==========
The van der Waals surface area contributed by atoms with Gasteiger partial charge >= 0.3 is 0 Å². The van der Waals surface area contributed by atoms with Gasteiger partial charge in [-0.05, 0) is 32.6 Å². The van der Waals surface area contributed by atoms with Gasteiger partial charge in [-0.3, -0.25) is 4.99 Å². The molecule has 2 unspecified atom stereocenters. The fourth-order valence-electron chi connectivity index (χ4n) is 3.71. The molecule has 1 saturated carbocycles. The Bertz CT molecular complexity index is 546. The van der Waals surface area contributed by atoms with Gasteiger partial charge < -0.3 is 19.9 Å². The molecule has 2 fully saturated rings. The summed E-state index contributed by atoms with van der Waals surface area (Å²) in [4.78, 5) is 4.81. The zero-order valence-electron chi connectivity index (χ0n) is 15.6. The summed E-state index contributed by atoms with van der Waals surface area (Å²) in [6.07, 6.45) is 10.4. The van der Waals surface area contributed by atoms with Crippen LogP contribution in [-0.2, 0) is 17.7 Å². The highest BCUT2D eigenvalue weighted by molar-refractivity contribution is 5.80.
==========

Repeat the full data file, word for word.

The van der Waals surface area contributed by atoms with Gasteiger partial charge >= 0.3 is 0 Å². The van der Waals surface area contributed by atoms with Gasteiger partial charge in [-0.05, 0) is 32.6 Å². The van der Waals surface area contributed by atoms with Gasteiger partial charge in [-0.3, -0.25) is 4.99 Å². The molecule has 2 unspecified atom stereocenters. The fourth-order valence-electron chi connectivity index (χ4n) is 3.71. The molecule has 1 saturated carbocycles. The Bertz CT molecular complexity index is 546. The van der Waals surface area contributed by atoms with Gasteiger partial charge < -0.3 is 19.9 Å². The molecule has 2 fully saturated rings. The summed E-state index contributed by atoms with van der Waals surface area (Å²) in [4.78, 5) is 4.81. The zero-order valence-electron chi connectivity index (χ0n) is 15.6. The summed E-state index contributed by atoms with van der Waals surface area (Å²) in [6.07, 6.45) is 10.4. The van der Waals surface area contributed by atoms with Crippen LogP contribution in [-0.2, 0) is 17.7 Å². The highest BCUT2D eigenvalue weighted by molar-refractivity contribution is 5.80.